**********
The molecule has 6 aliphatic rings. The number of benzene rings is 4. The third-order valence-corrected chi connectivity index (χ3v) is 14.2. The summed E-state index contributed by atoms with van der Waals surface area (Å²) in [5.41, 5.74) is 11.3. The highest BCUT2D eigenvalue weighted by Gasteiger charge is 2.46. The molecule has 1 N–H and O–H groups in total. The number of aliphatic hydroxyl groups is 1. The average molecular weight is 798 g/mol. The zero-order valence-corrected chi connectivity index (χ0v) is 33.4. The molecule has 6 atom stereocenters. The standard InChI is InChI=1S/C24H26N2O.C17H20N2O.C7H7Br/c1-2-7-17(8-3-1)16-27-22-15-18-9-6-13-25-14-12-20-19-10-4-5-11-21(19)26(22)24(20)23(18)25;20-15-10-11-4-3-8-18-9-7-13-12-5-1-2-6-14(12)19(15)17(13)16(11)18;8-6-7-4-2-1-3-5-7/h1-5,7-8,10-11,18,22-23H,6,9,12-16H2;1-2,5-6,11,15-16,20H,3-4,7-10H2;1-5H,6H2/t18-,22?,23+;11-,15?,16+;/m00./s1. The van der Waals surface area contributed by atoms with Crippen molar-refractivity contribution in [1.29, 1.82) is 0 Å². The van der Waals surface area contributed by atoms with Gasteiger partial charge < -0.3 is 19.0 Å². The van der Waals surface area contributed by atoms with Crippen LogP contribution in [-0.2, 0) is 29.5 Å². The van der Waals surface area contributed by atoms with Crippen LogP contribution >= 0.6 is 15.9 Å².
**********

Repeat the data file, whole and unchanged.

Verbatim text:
The molecule has 6 aliphatic rings. The number of benzene rings is 4. The third-order valence-corrected chi connectivity index (χ3v) is 14.2. The summed E-state index contributed by atoms with van der Waals surface area (Å²) in [5.41, 5.74) is 11.3. The highest BCUT2D eigenvalue weighted by Gasteiger charge is 2.46. The molecule has 1 N–H and O–H groups in total. The number of aliphatic hydroxyl groups is 1. The average molecular weight is 798 g/mol. The zero-order valence-corrected chi connectivity index (χ0v) is 33.4. The molecule has 6 atom stereocenters. The standard InChI is InChI=1S/C24H26N2O.C17H20N2O.C7H7Br/c1-2-7-17(8-3-1)16-27-22-15-18-9-6-13-25-14-12-20-19-10-4-5-11-21(19)26(22)24(20)23(18)25;20-15-10-11-4-3-8-18-9-7-13-12-5-1-2-6-14(12)19(15)17(13)16(11)18;8-6-7-4-2-1-3-5-7/h1-5,7-8,10-11,18,22-23H,6,9,12-16H2;1-2,5-6,11,15-16,20H,3-4,7-10H2;1-5H,6H2/t18-,22?,23+;11-,15?,16+;/m00./s1. The van der Waals surface area contributed by atoms with Crippen molar-refractivity contribution in [1.29, 1.82) is 0 Å². The van der Waals surface area contributed by atoms with Gasteiger partial charge < -0.3 is 19.0 Å². The van der Waals surface area contributed by atoms with Crippen LogP contribution in [-0.2, 0) is 29.5 Å². The van der Waals surface area contributed by atoms with Crippen LogP contribution >= 0.6 is 15.9 Å².